We went further to Indian Heads - a cliff which even today is a very important area for the Butchulla Aborigines of Fraser. Again, this rock formation offers a fantastic view of The Coral Sea. On the way to the top Les explained the local flora and fauna and showed us a wild bush fruit which we have never heard of, with a very nice taste. 

Afterwards we visited the Red Canyon and were amazed about the many different minerals of Fraser Island's shifting sands. The orange-red colour of the sand is quite unique.

The last stop on our tour was possibly the most well known attraction of the island – a stranded shipwreck, called The Maheno. It was awesome. Unbelievable! Very interesting to see how the ocean has taken over the wreck in the last decades. Covered with shells and many colourful crabs it provided an unforgettable view.

Before heading back to the Dingo Bar for dinner we stopped at another lookout for a great view, coffee and snacks as well as some more useful tips and information about the natural environment from our tour guide Les.

During dinner we said "Goodbye" to Les and headed towards the ferry. As we had some time left we walked along the mudflat whilst the sun was going down.

In a nutshell the trip was well worth it however we would definitely recommend staying an extra day and doing the 3 day / 2 night tour. When travelling to Australia do yourself a favour and go on a Fraser Island Cool Dingo Trip.  We loved it!

Marvin and Chris Discover Fraser Island

GUEST BLOG: Boomerang Reisen backpackers Marvin and Chris travelled more than 14,000 kilometres from Germany to Australia on a trip of a lifetime.  They recently joined us on a two-day Cool Dingo Tour - as part of their Australian east coast adventure.  Here's their story...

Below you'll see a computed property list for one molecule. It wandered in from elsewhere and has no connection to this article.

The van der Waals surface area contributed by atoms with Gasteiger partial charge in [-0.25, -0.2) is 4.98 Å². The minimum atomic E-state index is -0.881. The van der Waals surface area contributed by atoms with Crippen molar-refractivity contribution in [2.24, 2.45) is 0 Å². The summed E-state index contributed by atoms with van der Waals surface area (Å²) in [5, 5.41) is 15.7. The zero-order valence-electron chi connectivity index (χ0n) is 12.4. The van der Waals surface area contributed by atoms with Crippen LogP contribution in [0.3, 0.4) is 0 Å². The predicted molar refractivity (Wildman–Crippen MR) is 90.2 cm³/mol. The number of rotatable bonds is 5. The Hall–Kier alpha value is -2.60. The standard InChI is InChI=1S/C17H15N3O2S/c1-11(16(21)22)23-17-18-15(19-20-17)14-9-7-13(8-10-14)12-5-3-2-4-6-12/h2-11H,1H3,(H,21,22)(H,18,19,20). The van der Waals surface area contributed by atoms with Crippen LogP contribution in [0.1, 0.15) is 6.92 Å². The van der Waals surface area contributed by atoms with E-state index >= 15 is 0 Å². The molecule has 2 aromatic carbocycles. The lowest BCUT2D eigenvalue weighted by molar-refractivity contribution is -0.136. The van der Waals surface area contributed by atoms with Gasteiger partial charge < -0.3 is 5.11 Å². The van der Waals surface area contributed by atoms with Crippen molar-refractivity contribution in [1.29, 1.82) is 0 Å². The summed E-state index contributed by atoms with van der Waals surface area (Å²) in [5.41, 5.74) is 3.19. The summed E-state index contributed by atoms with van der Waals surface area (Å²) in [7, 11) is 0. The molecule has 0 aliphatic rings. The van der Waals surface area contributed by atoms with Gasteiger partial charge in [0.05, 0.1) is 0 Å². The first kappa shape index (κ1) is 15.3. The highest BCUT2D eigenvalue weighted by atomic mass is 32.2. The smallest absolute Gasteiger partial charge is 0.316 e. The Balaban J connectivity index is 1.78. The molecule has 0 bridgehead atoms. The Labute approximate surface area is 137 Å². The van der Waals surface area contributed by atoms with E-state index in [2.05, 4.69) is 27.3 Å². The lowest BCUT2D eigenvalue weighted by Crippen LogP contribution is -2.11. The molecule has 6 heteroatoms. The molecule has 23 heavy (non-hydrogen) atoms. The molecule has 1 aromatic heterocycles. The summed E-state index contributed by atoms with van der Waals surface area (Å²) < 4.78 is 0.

We are sitting in the car travelling around 800 kilometres to get to Airlie Beach (in Tropical North Queensland) which means we have enough time to blog about our amazing adventures on Fraser Island from the last few days.

Sunday morning and our first thought was Mother Nature's revenge!  We woke in a very unpleasant way, heavy rain lashing down on the roof of our Juicy Camper. Maybe that was payback for us complaining about our first and so far only rainfall during our otherwise rather sunny trip.

However, we were still very excited and got ready for our Cool Dingo Tour bright and early.  At our check in at the River Heads Mainland Terminal in Hervey Bay we were welcomed in a very friendly manner and  parked our Camper in their secure car parking facilities, before jumping on the ferry to Fraser Island ready for our adventure on the world's largest sand island.